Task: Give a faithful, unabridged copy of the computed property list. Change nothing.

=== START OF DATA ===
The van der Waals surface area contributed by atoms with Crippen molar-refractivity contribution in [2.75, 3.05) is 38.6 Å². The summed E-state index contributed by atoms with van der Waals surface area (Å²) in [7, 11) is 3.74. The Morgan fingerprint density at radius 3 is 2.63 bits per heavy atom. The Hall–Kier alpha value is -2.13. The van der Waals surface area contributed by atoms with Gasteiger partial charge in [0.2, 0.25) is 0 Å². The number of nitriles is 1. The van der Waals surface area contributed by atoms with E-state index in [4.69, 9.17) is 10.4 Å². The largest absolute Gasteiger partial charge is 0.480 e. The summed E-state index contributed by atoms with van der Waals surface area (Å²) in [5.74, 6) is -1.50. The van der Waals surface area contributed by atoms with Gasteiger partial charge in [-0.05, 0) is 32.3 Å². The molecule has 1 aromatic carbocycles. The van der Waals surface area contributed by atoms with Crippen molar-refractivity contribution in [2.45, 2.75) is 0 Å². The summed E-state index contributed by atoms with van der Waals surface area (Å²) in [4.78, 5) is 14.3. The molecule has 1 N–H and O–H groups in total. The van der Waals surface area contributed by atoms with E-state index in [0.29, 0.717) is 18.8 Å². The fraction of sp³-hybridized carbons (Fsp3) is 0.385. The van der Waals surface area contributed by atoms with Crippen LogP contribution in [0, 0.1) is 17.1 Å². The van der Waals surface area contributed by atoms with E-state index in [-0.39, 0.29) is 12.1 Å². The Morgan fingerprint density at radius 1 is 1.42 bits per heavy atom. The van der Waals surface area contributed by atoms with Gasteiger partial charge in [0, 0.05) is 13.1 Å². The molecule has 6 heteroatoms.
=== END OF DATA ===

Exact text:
The van der Waals surface area contributed by atoms with Crippen molar-refractivity contribution in [2.75, 3.05) is 38.6 Å². The summed E-state index contributed by atoms with van der Waals surface area (Å²) in [7, 11) is 3.74. The Morgan fingerprint density at radius 3 is 2.63 bits per heavy atom. The Hall–Kier alpha value is -2.13. The van der Waals surface area contributed by atoms with Gasteiger partial charge in [0.2, 0.25) is 0 Å². The number of nitriles is 1. The van der Waals surface area contributed by atoms with E-state index in [4.69, 9.17) is 10.4 Å². The largest absolute Gasteiger partial charge is 0.480 e. The summed E-state index contributed by atoms with van der Waals surface area (Å²) in [5.74, 6) is -1.50. The van der Waals surface area contributed by atoms with Gasteiger partial charge in [-0.05, 0) is 32.3 Å². The molecule has 1 aromatic carbocycles. The van der Waals surface area contributed by atoms with Crippen molar-refractivity contribution in [2.45, 2.75) is 0 Å². The summed E-state index contributed by atoms with van der Waals surface area (Å²) in [4.78, 5) is 14.3. The molecule has 1 N–H and O–H groups in total. The van der Waals surface area contributed by atoms with E-state index in [0.29, 0.717) is 18.8 Å². The fraction of sp³-hybridized carbons (Fsp3) is 0.385. The van der Waals surface area contributed by atoms with Crippen LogP contribution in [0, 0.1) is 17.1 Å². The van der Waals surface area contributed by atoms with E-state index in [-0.39, 0.29) is 12.1 Å². The Morgan fingerprint density at radius 1 is 1.42 bits per heavy atom. The van der Waals surface area contributed by atoms with Gasteiger partial charge in [0, 0.05) is 13.1 Å². The molecule has 6 heteroatoms.